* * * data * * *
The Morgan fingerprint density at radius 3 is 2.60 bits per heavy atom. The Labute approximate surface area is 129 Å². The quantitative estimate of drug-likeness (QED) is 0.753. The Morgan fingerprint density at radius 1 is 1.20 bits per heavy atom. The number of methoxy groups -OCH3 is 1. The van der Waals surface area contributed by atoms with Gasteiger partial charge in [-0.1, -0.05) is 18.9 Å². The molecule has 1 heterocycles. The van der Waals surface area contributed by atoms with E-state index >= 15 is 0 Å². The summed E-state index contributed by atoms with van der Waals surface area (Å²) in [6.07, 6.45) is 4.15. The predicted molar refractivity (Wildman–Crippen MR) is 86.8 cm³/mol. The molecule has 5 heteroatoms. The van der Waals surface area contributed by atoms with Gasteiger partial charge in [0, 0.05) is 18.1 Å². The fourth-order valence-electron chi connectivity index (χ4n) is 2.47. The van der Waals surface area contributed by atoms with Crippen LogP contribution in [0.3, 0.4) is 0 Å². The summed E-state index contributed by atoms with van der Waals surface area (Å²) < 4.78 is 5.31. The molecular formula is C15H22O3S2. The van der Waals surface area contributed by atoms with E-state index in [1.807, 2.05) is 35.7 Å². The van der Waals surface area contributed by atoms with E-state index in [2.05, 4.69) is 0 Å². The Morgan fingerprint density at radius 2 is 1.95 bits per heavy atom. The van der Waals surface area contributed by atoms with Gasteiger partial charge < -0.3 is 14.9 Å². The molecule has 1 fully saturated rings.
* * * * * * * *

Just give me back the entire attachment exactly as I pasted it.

The Morgan fingerprint density at radius 3 is 2.60 bits per heavy atom. The Labute approximate surface area is 129 Å². The quantitative estimate of drug-likeness (QED) is 0.753. The Morgan fingerprint density at radius 1 is 1.20 bits per heavy atom. The number of methoxy groups -OCH3 is 1. The van der Waals surface area contributed by atoms with Gasteiger partial charge in [-0.1, -0.05) is 18.9 Å². The molecule has 1 heterocycles. The van der Waals surface area contributed by atoms with E-state index >= 15 is 0 Å². The summed E-state index contributed by atoms with van der Waals surface area (Å²) in [6.07, 6.45) is 4.15. The predicted molar refractivity (Wildman–Crippen MR) is 86.8 cm³/mol. The molecule has 5 heteroatoms. The van der Waals surface area contributed by atoms with Gasteiger partial charge in [0, 0.05) is 18.1 Å². The fourth-order valence-electron chi connectivity index (χ4n) is 2.47. The van der Waals surface area contributed by atoms with Crippen LogP contribution in [0.3, 0.4) is 0 Å². The summed E-state index contributed by atoms with van der Waals surface area (Å²) < 4.78 is 5.31. The molecular formula is C15H22O3S2. The van der Waals surface area contributed by atoms with E-state index in [1.807, 2.05) is 35.7 Å². The van der Waals surface area contributed by atoms with E-state index in [2.05, 4.69) is 0 Å². The Morgan fingerprint density at radius 2 is 1.95 bits per heavy atom. The van der Waals surface area contributed by atoms with Gasteiger partial charge < -0.3 is 14.9 Å². The molecule has 1 fully saturated rings.